The death toll from a Bnei Brak funeral rose to two on Wednesday after a man trampled in a crush of mourners succumbed to his injuries.
Yitzhak Samet, 18, had been in critical condition since the Saturday night funeral of a prominent ultra-Orthodox rabbi turned deadly, with one man being trampled to death in the crowd of mourners who numbered in the tens of thousands. Dozens more were injured, including two who remained in critical condition on Wednesday.
Samet, who was a member of the Toldos Aharon Hasidic sect and was engaged to be married, was pronounced dead at the Beilinson Hospital in Petah Tikva.
Rabbi Shmuel Wosner, an influential figure in ultra-Orthodox circles, died last Friday evening at the age of 101. Tens of thousands turned out Saturday night for his funeral procession.
During the funeral, Mordechai Gerber, 27, was evacuated by paramedics to Ichilov Hospital in serious condition, and later died of his injuries.
Hundreds attended Gerber’s funeral on Sunday afternoon. He was married with a three-year-old child.
The condition of another casualty, Tomer Elkobi, 36, has improved slightly, but he remains in serious condition on life support, the Hebrew language Ynet website reported.
Yisroel Doeni, 14, remained hospitalized at the Sheba Medical Center.
Nati Rosner, a United Hatzalah medic, told the ultra-Orthodox Kikar HaShabat website that the funeral was extremely overcrowded. He said most of the serious injuries occurred towards the beginning of the procession, which began at the Hochmei Lublin yeshiva, an institution founded and headed by Wosner.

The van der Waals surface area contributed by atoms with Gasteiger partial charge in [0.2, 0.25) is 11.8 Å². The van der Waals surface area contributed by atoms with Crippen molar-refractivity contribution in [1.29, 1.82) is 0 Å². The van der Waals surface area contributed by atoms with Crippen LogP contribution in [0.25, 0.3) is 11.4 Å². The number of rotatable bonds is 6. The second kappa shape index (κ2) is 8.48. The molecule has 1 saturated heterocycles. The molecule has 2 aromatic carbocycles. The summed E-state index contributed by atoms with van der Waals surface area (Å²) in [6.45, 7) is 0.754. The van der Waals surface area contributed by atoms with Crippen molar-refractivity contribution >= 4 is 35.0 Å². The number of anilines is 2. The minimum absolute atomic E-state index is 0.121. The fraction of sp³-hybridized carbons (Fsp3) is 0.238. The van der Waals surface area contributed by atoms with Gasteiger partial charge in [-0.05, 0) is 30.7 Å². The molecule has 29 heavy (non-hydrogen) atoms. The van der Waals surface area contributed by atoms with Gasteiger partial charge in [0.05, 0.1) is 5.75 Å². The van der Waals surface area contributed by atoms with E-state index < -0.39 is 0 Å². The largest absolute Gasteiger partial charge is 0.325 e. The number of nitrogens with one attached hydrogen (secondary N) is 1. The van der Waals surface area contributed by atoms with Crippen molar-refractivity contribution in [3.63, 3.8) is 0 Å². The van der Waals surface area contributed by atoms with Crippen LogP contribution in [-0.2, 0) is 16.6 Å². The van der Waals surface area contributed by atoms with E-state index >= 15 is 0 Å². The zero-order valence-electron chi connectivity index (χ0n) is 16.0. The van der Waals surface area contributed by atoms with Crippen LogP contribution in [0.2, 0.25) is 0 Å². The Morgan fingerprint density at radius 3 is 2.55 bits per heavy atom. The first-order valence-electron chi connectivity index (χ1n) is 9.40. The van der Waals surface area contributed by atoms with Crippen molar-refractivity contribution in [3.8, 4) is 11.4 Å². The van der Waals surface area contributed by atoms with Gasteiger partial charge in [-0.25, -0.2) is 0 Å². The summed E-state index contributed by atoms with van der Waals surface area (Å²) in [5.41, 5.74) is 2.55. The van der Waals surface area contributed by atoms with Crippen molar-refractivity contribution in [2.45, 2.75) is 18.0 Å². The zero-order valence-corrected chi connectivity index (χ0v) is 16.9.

“As the funeral procession left the yeshiva, dozens of people fell on top of each other, right before our eyes,” Rosner said.
“We called for backup and began attending to the injured. We treated three seriously injured people and another critically wounded man with serious internal injuries. A Gush Dan rescue medic, who was also injured, was treated at the scene,” he continued.
A prominent figure in Haredi Judaism, Wosner was a highly regarded posek, or scholar of Jewish law. Considered one of the final members of a generation educated in European yeshivas prior to the Holocaust, Wosner arrived in the British Mandate of Palestine in 1939.
His principal work, “Shevet Levi,” a series of questions and answers on Jewish Law, focused, among other things, on the ultra-Orthodox relationship to the modern world and applications of technology.
Widely considered a conservative figure, Wosner issued rulings, among other things, against immodest modern female attire, as well as smartphone and Internet use.